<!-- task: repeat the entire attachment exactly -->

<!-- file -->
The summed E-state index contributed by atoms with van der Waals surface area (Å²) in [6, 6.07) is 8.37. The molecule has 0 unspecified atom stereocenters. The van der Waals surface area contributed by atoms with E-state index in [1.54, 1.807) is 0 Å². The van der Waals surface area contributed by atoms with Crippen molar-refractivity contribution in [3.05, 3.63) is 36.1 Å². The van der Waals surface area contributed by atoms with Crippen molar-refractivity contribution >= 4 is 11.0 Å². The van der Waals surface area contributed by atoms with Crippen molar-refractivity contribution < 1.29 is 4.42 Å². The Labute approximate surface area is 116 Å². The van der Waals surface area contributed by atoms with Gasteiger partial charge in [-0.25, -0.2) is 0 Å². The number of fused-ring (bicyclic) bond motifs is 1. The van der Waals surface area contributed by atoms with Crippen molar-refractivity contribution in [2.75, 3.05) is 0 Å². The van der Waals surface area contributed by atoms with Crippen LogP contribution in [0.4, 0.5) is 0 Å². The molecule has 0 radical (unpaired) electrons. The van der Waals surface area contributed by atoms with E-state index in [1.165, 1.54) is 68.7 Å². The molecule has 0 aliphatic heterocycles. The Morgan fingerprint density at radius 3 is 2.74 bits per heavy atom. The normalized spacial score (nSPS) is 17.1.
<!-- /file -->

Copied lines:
The summed E-state index contributed by atoms with van der Waals surface area (Å²) in [6, 6.07) is 8.37. The molecule has 0 unspecified atom stereocenters. The van der Waals surface area contributed by atoms with E-state index in [1.54, 1.807) is 0 Å². The van der Waals surface area contributed by atoms with Crippen molar-refractivity contribution in [3.05, 3.63) is 36.1 Å². The van der Waals surface area contributed by atoms with Crippen molar-refractivity contribution >= 4 is 11.0 Å². The van der Waals surface area contributed by atoms with Crippen molar-refractivity contribution < 1.29 is 4.42 Å². The Labute approximate surface area is 116 Å². The van der Waals surface area contributed by atoms with Gasteiger partial charge in [-0.25, -0.2) is 0 Å². The number of fused-ring (bicyclic) bond motifs is 1. The van der Waals surface area contributed by atoms with Crippen molar-refractivity contribution in [2.75, 3.05) is 0 Å². The van der Waals surface area contributed by atoms with Crippen LogP contribution in [0.4, 0.5) is 0 Å². The molecule has 0 radical (unpaired) electrons. The van der Waals surface area contributed by atoms with E-state index in [1.165, 1.54) is 68.7 Å². The molecule has 0 aliphatic heterocycles. The Morgan fingerprint density at radius 3 is 2.74 bits per heavy atom. The normalized spacial score (nSPS) is 17.1.